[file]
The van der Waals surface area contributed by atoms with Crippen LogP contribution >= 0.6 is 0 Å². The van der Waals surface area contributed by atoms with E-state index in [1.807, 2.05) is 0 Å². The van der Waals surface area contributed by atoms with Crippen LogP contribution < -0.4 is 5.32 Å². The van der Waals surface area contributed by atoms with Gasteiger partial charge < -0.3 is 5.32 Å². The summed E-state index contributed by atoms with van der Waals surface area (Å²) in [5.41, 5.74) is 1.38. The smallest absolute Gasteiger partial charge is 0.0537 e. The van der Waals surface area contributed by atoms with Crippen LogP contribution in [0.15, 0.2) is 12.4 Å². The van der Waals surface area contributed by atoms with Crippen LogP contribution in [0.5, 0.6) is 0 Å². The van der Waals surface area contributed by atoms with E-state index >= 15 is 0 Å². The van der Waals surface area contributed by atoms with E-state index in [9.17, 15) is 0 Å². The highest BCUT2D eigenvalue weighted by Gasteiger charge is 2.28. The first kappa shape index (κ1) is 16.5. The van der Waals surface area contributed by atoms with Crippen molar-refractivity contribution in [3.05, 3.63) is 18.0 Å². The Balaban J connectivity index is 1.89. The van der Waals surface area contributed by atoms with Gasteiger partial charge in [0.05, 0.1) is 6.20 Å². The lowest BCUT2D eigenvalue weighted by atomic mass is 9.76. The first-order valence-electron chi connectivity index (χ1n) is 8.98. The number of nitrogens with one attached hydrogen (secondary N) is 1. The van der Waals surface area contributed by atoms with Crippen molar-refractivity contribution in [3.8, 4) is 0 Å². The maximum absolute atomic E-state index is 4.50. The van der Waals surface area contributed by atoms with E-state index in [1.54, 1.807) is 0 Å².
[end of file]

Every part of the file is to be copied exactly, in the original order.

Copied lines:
The van der Waals surface area contributed by atoms with Crippen LogP contribution >= 0.6 is 0 Å². The van der Waals surface area contributed by atoms with E-state index in [1.807, 2.05) is 0 Å². The van der Waals surface area contributed by atoms with Crippen LogP contribution < -0.4 is 5.32 Å². The van der Waals surface area contributed by atoms with Gasteiger partial charge < -0.3 is 5.32 Å². The summed E-state index contributed by atoms with van der Waals surface area (Å²) in [5.41, 5.74) is 1.38. The smallest absolute Gasteiger partial charge is 0.0537 e. The van der Waals surface area contributed by atoms with Crippen LogP contribution in [0.15, 0.2) is 12.4 Å². The van der Waals surface area contributed by atoms with Crippen LogP contribution in [0.5, 0.6) is 0 Å². The van der Waals surface area contributed by atoms with E-state index >= 15 is 0 Å². The van der Waals surface area contributed by atoms with E-state index in [9.17, 15) is 0 Å². The highest BCUT2D eigenvalue weighted by Gasteiger charge is 2.28. The first kappa shape index (κ1) is 16.5. The van der Waals surface area contributed by atoms with Crippen molar-refractivity contribution in [3.05, 3.63) is 18.0 Å². The Balaban J connectivity index is 1.89. The van der Waals surface area contributed by atoms with Gasteiger partial charge in [0.05, 0.1) is 6.20 Å². The lowest BCUT2D eigenvalue weighted by atomic mass is 9.76. The first-order valence-electron chi connectivity index (χ1n) is 8.98. The number of nitrogens with one attached hydrogen (secondary N) is 1. The van der Waals surface area contributed by atoms with Crippen molar-refractivity contribution in [3.8, 4) is 0 Å². The maximum absolute atomic E-state index is 4.50. The van der Waals surface area contributed by atoms with E-state index in [1.54, 1.807) is 0 Å².